In the year 2077, Jack Harper (Tom Cruise) works as a security repairman on an Earth left empty and devastated after a war with aliens. Jack has two weeks left before his mission ends and he joins his fellow survivors on a faraway colony. However, Jack's concept of reality comes crashing down after he rescues a beautiful stranger (Olga Kurylenko) from a downed spacecraft. The woman's arrival triggers a chain of events that culminates in Jack's nearly single-handed battle to save mankind.
, director Joseph Kosinski (Tron: Legacy
) teams up with Tom Cruise to deliver a satisfying entry in the post-apocalyptic sci-fi genre. Kosinski's keen visual eye and Cruise's magnetic on-screen presence could fuel any movie, but the fact that Oblivion
's story is one worth slowly discovering makes the film all the more engaging.
Set nearly 70 years in the future, Oblivion
imagines an Earth where humanity won the war but lost the planet. That war was fought against an invading race of "creatures" called Scavs, which still occupy the planet in small packs. Cruise's character, Jack Harper, is a maintenance man - left on Earth with his confidant Victoria (Andrea Riseborough) as the mop up crew. Day in and day out Harper heads out into the barren wasteland of Earth to repair security droids, while Victoria reports to the rest of humanity through a floating monolith called the Tet.
There's a lot of set-up in Oblivion
- establishing the way things were and how they are in the year 2077 - but the film does a solid job of laying all the requisite pieces on the board. The film's opening narration is a little clunky, but after that things unfold in a very natural way. You learn the importance of the droids, why Earth is still valuable, and that Harper still has some memories before his mandatory security wipe. And when he discovers all he thought he knew is not what it seems (you know, that old sci-fi chestnut), the film really kicks into gear.
Ultimately, what Harper discovers and where the story goes isn't exactly uncharted territory, but the journey is compelling enough to make the film worthwhile. What Cruise's character learns, and what that forces him to do, leads to some pretty thrilling action, and discoveries that most will not see coming. Yes, at times the film treads water, trying to ensure audiences get the full story, but that doesn't diminish the overall product too much. Oblivion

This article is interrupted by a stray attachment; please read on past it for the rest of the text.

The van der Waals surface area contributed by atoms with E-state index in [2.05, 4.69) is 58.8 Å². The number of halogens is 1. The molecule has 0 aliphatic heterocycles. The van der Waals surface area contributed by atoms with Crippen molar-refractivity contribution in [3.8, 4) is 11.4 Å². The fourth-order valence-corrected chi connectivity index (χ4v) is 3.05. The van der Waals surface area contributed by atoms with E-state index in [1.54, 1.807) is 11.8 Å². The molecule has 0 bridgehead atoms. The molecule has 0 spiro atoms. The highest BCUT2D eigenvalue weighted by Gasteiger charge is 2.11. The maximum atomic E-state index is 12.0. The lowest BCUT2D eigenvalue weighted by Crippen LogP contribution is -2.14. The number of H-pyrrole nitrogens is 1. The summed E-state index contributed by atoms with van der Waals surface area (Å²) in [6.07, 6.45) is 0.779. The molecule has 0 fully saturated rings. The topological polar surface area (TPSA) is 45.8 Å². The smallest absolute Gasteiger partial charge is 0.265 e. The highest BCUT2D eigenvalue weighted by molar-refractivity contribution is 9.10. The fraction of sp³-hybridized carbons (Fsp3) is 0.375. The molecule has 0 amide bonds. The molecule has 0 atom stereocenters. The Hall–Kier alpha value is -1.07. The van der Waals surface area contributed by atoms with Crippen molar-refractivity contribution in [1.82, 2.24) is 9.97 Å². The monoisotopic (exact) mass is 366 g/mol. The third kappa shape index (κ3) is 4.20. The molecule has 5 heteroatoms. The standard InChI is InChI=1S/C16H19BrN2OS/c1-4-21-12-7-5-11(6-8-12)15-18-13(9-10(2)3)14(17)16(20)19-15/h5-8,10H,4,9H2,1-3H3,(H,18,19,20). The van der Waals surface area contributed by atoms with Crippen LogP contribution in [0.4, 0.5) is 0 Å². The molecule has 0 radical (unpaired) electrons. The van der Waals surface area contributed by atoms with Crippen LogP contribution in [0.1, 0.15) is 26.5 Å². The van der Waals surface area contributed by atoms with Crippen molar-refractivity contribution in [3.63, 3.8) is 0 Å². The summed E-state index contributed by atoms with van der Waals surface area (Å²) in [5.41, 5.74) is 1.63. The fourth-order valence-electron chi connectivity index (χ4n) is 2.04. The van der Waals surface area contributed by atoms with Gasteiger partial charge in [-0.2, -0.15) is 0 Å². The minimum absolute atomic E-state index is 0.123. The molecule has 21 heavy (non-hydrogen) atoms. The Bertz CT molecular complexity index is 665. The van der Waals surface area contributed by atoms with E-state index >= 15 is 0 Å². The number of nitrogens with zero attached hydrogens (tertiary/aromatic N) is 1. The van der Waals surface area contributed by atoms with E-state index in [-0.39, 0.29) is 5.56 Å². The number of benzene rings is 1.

is the type of sci-fi action movie that doesn't push boundaries or try to blow any minds, but it does entertain and engage from beginning to end.
For as much as Kosinski might be a filmmaking novice (this is his second film), he certainly has an eye for action. The way the film juxtaposes the pristine design of the future tech with the harsh, barren wasteland of Earth circa 2077 makes for some very beautiful cinematography, and some very pretty action. Kosinski choreographs the film's action so everything is clear, and the audience always has a general sense of who is where at any given time. Oblivion's greatest strength are its chase sequences, which are a fantastic combination of explosions, speed, and balletic movement.
The best thing about the film is that as soon things get a little too heavy on exposition, the film picks up with a nicely paced action scene. And, as usual, Tom Cruise gives the film his all, performing most, if not all, of his stunts. Oblivion packs plenty of high-speed spaceship chases and futuristic shootouts, and one of the best Tom Cruise fistfights ever. Sci-fi fans looking for solid action will find it here.